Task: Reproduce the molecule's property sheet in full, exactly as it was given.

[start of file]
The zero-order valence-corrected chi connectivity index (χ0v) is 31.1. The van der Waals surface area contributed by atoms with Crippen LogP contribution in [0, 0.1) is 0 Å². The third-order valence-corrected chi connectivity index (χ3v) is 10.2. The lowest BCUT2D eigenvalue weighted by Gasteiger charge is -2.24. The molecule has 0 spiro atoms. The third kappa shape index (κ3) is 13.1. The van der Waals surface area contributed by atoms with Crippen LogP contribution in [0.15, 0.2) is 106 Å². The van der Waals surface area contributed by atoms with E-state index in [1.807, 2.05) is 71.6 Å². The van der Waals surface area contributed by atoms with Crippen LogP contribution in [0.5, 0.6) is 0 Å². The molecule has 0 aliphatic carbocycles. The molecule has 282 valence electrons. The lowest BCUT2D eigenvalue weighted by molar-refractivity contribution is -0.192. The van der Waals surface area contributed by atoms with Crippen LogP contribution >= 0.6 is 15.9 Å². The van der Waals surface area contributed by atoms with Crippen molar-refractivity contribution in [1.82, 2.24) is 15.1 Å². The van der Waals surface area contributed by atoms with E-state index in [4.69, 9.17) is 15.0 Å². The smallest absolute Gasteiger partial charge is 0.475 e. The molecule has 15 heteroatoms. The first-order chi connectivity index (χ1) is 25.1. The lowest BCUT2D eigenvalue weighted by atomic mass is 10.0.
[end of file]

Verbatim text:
The zero-order valence-corrected chi connectivity index (χ0v) is 31.1. The van der Waals surface area contributed by atoms with Crippen LogP contribution in [0, 0.1) is 0 Å². The third-order valence-corrected chi connectivity index (χ3v) is 10.2. The lowest BCUT2D eigenvalue weighted by Gasteiger charge is -2.24. The molecule has 0 spiro atoms. The third kappa shape index (κ3) is 13.1. The van der Waals surface area contributed by atoms with Crippen LogP contribution in [0.15, 0.2) is 106 Å². The van der Waals surface area contributed by atoms with E-state index in [1.807, 2.05) is 71.6 Å². The van der Waals surface area contributed by atoms with Crippen LogP contribution in [0.5, 0.6) is 0 Å². The molecule has 0 aliphatic carbocycles. The molecule has 282 valence electrons. The lowest BCUT2D eigenvalue weighted by molar-refractivity contribution is -0.192. The van der Waals surface area contributed by atoms with Crippen LogP contribution >= 0.6 is 15.9 Å². The van der Waals surface area contributed by atoms with Crippen molar-refractivity contribution in [1.82, 2.24) is 15.1 Å². The van der Waals surface area contributed by atoms with E-state index in [4.69, 9.17) is 15.0 Å². The smallest absolute Gasteiger partial charge is 0.475 e. The molecule has 15 heteroatoms. The first-order chi connectivity index (χ1) is 25.1. The lowest BCUT2D eigenvalue weighted by atomic mass is 10.0.